Memorandum from the British Council
1. This submission from the British Council
responds to the invitation of the Foreign Affairs Committee's
to interested organisations to make submissions in relation to
the Government's Human Rights Annual Report 2001.
2. The British Council welcomes the Human
Rights Report and the increased level of detailed information
on government policy and activity on human rights both at home
and abroad. The British Council also welcomes the coverage of
our human rights work that is included in the Human Rights Report.
3. This submission highlights the British
Council's approach to human rights and a new human rights internet
initiative, the Human Rights Network. This submission also includes
Annex A which gives further details of our work on human rights
around the world in 2001, all of which contributes to the Government's
foreign policy objectives of spreading the values of human rights,
civil liberties, democracy and the rule of law.
4. The British Council works in partnership
with people around the world to share knowledge and best practice
in human rights. The British Council is ideally placed to perform
this task for the UK because it is a people-to-people organisation
that works with all sections of civil society, governments and
the private sector where appropriate. We work by bringing people
together so that they can share ideas and experience and see for
themselves how human rights values can be translated into action.
Often this is done through seminars and meetings, but we also
design and manage projectssome very largethat enable
people to learn from each other by working together. In all these
activities, the British Council is seen as an honest broker and
a trusted and independent intermediary.
5. The British Council has the great advantage
of being able to draw on expertise in the arts, information, education
and English language teaching. Non-conventional means such as
theatre and music to promote better awareness of human rights
are an excellent way of engaging young people and a wider public,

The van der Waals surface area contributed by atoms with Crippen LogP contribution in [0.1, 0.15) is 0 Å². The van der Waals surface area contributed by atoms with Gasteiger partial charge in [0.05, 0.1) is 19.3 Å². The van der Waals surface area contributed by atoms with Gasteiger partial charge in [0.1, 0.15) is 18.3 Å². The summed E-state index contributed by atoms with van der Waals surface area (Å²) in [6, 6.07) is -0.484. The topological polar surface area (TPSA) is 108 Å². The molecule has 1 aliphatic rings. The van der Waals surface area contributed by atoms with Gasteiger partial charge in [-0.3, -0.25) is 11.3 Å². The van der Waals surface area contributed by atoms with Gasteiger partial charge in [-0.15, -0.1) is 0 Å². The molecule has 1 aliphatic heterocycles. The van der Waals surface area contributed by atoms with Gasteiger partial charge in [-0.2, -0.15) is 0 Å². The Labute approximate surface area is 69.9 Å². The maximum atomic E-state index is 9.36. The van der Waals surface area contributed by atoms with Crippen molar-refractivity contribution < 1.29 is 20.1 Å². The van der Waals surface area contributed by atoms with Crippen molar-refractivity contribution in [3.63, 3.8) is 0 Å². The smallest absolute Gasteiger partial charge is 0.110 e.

and can cut across cultural and social barriers in a way that
is impossible using more direct means. The Annex provides details
of some of these initiatives such as the human rights film and
cartoon festivals in India and Bangladesh.
6. The British Council works with both the
Foreign and Commonwealth Office and the Department for International
Development on human rights programmes. We spend approximately
£4.5 million of our grant-in-aid from the FCO on governance
and human rights programmes. We also manage many human rights
projects: some are multi-million pound projects designed by DfID;
others are smaller projects designed by the British Council and
its partners and funded by the FCO Human Rights Project Fund.
We also work with other parts of Government such as the Lord Chancellor's
Department on human rights initiatives.
7. In June 2001, the British Council launched
a new Human Rights Network. This is a web-based service that brings
together people with an interest in human rights. Lawyers, academics,
politicians, civil servants, activists and students now have access
to a wide range of information sources on human rights.
8. The Human Rights Network provides a "one-stop
shop" for human rights news and information from around the
world including information about the work of human rights organisations
in the UK and the Commonwealth. This includes access to information
about the Government's foreign policy on human rights and the
FCO Human Rights Project Fund. The Human Rights Network uses the
newest web technology to provide fast and easy access to focused,
relevant and current information and news on human rights.
9. The Human Rights Network is also a forum
for people working on human rights to share ideas and experience
in order to develop new ways of working together for greater impact.
The service facilitates networking through a discussion forum
enabling people from around the world to debate issues, request
information and find the right contacts.
10. The British Council encourages the members
of the Foreign Affairs Committee to see the Human Rights Network
for themselves at http://humanrights.britishcouncil.org.
Leaflets about the Human Rights Network are
also attached at Annex B.
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